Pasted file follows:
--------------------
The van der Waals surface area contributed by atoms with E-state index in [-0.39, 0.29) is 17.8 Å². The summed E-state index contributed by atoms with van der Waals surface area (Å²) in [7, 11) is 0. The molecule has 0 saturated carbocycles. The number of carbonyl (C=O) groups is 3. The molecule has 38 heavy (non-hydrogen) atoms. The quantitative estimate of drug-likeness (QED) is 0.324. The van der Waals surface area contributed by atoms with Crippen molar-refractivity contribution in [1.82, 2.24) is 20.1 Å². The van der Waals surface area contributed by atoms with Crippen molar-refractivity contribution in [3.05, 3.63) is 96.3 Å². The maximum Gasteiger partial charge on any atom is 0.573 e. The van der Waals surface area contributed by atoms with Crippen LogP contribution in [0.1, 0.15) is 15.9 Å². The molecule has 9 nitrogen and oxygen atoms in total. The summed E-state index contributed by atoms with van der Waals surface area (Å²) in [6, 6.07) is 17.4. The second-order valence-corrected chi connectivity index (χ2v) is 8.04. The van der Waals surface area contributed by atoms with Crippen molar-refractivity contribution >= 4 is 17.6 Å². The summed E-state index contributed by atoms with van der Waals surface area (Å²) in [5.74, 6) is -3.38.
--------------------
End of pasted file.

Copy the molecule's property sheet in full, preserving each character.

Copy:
The van der Waals surface area contributed by atoms with E-state index in [-0.39, 0.29) is 17.8 Å². The summed E-state index contributed by atoms with van der Waals surface area (Å²) in [7, 11) is 0. The molecule has 0 saturated carbocycles. The number of carbonyl (C=O) groups is 3. The molecule has 38 heavy (non-hydrogen) atoms. The quantitative estimate of drug-likeness (QED) is 0.324. The van der Waals surface area contributed by atoms with Crippen molar-refractivity contribution in [1.82, 2.24) is 20.1 Å². The van der Waals surface area contributed by atoms with Crippen molar-refractivity contribution in [3.05, 3.63) is 96.3 Å². The maximum Gasteiger partial charge on any atom is 0.573 e. The van der Waals surface area contributed by atoms with Crippen LogP contribution in [0.1, 0.15) is 15.9 Å². The molecule has 9 nitrogen and oxygen atoms in total. The summed E-state index contributed by atoms with van der Waals surface area (Å²) in [6, 6.07) is 17.4. The second-order valence-corrected chi connectivity index (χ2v) is 8.04. The van der Waals surface area contributed by atoms with Crippen molar-refractivity contribution >= 4 is 17.6 Å². The summed E-state index contributed by atoms with van der Waals surface area (Å²) in [5.74, 6) is -3.38.